While the government of Theresa May seeks to restart negotiations with the European Union on December 5, time is marching on. This is important as risk managers are looking at their watches and are increasingly concerned about London’s inability to come forward with a credible Brexit bill in the eyes of Europeans. The result could be a hard Brexit, with a “cliff edge,” in which the United Kingdom and European Union part company with no agreement concerning trade, finance and movement of people in place. A major Achilles’ heel in this scenario could be finance—all of those intricate linkages that tie the United Kingdom and European banks, asset managers and pension funds together, ranging from cross-border lending, asset management, derivatives, compliance issues and back-office operations.
While much of the media’s coverage has focused on the weaknesses of May’s cabinet, divisions within the Conservative Party and talk for yet another general election has the financial world scrambling to deal with a potential hard Brexit. Most financial professionals do not favor Brexit as it jeopardizes London’s role as a leading international financial center and complicates their business arrangements with Europe. A hard Brexit represents a potential shock to the international financial system and has both direct and indirect consequences for the United Kingdom’s economy.
The Brexit effect is already evident in how slowly some international banks are moving personnel and operations out of London. British corporations are also starting to spend more cautiously. Additionally, forecasts for economic growth are grim. According to the International Monetary Fund’s October 2017 global economic outlook, the United Kingdom’s economy has steadily cooled from relatively strong economic growth to a subpar 1.8 percent in 2016, with the estimate for 2017 at 1.7 percent and a forecast of 1.5 percent in 2018.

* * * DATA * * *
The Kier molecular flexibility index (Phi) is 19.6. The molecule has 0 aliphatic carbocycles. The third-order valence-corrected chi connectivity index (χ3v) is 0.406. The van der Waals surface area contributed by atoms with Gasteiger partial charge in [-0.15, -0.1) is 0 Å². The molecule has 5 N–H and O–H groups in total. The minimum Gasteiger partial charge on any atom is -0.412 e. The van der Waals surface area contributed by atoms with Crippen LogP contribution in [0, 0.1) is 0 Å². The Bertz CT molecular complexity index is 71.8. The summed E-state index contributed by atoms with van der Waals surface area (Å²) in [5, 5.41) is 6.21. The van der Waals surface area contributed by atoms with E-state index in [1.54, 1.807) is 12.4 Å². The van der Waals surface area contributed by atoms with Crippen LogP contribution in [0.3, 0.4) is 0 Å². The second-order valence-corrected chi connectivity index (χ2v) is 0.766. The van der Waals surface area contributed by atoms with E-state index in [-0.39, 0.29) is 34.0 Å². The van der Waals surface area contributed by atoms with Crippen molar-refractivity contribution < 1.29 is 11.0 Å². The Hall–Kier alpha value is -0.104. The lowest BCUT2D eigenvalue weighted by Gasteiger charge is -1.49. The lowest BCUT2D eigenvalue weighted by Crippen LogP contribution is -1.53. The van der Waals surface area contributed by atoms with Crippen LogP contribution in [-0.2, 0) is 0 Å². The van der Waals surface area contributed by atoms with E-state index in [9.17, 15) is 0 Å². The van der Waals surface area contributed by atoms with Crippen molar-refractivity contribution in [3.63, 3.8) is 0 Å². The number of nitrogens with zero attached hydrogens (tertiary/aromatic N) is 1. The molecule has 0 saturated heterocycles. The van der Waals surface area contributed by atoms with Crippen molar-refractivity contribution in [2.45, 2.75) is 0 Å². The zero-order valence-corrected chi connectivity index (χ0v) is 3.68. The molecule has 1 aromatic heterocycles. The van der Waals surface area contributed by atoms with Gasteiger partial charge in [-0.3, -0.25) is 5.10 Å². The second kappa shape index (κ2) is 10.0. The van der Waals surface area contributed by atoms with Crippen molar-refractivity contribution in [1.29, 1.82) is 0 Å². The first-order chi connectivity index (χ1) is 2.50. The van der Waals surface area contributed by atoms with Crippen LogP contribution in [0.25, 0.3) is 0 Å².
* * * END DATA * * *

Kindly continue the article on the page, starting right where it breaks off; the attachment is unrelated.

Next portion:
While slower economic growth is a problem, the bigger challenge is what happens in the financial sector and not just for the United Kingdom, but for the rest of Europe. This is a potential area for financial crisis with considerable chance of contagion. According to the European Banking Authority (EBA), which is set to move from London to Paris, European banks have reduced their exposure to the United Kingdom since it voted to depart from the EU. The agency noted that EU banks have reduced 350 billion euros of British-related assets from their balance sheets. These are banks from the other twenty-seven EU countries that have cut total assets that would give them exposure to the United Kingdom risk from 1.94 trillion euros to 1.59 trillion euros (between June 2016 and June 2017).
Following up on this theme, the EBA report indicated that the risk of a “cliff edge” Brexit was the most significant worry for European bankers. Indeed, one-third of the banks that the EBA polled for its annual risk-assessment exercise were apprehensive about the legal risks if a hard Brexit occurs. Among the primary concerns for European bankers was legal uncertainty pertaining to derivatives and other financial contracts, data protection and how court judgements might be enforced. The EBA spelled out those risks: “It is important that banks and their counterparts, as well as consumers and public authorities, consider appropriate mitigating actions and contingency plans to address these concerns. These risks may, in the short term, endanger the continuity of cross-border financial flows and services between financial service providers in the EU27 and the UK.”